BL.com: I don’t believe people realize how pervasive sexual assault is among not just women but also men.
EB: I think that’s why we’re targeted. With young Black men, there’s a stigma that comes with vulnerability. You’re afraid, and you feel you’re responsible for what happened. We’re always taught to be strong and not show any signs of weakness. So a predator will see that and go towards our demographic because they think we’ll never say anything, and carry it forever.
When I released “Momma Knows,” fortunately and unfortunately, I’d have football players, basketball players and people in the church DMing me saying “Bro, I cried like a baby in the bathroom to your song because my molester still goes to my church and I still face them every Sunday and have to act like I’m okay with my wife and kids around me.”
I would say 90 percent of my friends have all gone through it [sexual assault], and they’ve never spoken to it. I wouldn’t have known had I not done the song “Momma Knows” and opened up that channel.
BL.com: Can you talk to us about what inspired the track, “Frenemies?”
EB: Being in the music industry, I will work with certain artists with solid women on their hands and I’m thinking, “take care of her, nurture her” and as soon as she leaves the studio, some other girl is coming in. It’s just like, “damn, you really can’t trust nobody, you know?”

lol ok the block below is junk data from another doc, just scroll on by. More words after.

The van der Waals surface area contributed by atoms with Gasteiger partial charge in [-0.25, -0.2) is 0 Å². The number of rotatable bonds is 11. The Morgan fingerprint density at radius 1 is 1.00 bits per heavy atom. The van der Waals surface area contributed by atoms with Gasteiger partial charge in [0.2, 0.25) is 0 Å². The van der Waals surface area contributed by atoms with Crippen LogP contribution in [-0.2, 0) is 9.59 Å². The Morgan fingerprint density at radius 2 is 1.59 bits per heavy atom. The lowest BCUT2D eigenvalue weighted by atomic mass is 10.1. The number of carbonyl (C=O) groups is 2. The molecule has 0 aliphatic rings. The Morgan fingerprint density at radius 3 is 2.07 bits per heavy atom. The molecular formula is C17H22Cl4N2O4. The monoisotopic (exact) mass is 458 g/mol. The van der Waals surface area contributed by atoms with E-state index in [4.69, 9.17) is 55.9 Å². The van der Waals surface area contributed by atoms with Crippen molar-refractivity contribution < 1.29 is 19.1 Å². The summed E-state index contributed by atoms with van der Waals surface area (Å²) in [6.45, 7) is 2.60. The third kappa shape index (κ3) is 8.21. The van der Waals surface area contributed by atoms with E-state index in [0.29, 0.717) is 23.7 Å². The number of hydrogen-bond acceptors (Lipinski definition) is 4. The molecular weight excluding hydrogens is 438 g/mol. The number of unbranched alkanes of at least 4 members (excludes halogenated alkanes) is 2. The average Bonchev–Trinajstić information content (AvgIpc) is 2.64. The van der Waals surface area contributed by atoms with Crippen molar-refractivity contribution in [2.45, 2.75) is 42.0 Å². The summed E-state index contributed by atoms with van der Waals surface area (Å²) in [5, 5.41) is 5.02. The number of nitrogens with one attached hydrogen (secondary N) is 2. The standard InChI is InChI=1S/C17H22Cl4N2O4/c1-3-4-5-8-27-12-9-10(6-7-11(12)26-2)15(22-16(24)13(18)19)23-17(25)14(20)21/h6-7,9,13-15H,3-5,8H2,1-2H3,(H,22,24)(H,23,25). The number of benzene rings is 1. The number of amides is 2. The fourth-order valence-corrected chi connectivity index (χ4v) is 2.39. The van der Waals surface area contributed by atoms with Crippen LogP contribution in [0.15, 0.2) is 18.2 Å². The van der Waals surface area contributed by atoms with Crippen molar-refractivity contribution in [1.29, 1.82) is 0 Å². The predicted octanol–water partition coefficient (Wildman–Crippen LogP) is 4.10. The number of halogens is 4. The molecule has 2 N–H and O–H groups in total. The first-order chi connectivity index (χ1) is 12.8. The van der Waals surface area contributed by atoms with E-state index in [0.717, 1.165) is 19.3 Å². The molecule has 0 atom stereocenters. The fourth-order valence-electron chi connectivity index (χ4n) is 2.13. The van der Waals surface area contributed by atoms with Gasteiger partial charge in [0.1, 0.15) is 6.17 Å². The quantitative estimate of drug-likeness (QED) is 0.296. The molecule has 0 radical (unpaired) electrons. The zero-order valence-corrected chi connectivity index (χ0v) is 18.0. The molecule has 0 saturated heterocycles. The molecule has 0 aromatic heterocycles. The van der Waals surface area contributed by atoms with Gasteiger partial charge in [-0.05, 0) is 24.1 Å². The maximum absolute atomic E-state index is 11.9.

BL.com: Well, you’ve had a long time to get cynical in the industry. You’ve been in the game since you were 16-years-old, right?
EB: Yeah, with Trey Songz writing sex songs!
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BL.com: At 16! Wow. You were writing and singing about love before you probably knew too much about it, so talk to us about where it comes from. Who taught you about love?
EB: My mom is a hopeless romantic. She’s from the islands, so she’s very traditional, very old fashioned. I have a big family and we all just love each other, and I’ve always wanted that for myself. I’ve always wanted the white picket fence and the wedding. I’m a lover at heart and those types of things contribute to how I write.
BL.com: You’ve said your past projects were a very different version of Elijah. Who is Elijah in your new single, “Frenemies” and, I’m assuming, a larger project to follow?
EB: Yes. The new project is called The Neon Eon, and it’s about appreciating the age of the internet. Because of the internet, music is one big gumbo pot of colors and genres. We’re not limited to just one. Now you have Roddy Ricch or Lil Nas X going number one on the pop charts. Before, the pop charts were reserved for Katy Perry and people like that.
We’re coming out of that now. We’re in an age where all of these colors come together, and you can experiment. So I want to have fun. I’m a big kid. I’m always joking, I’m always laughing and with this project, I want to show people the happier side of Elijah Blake, the more jubilant side.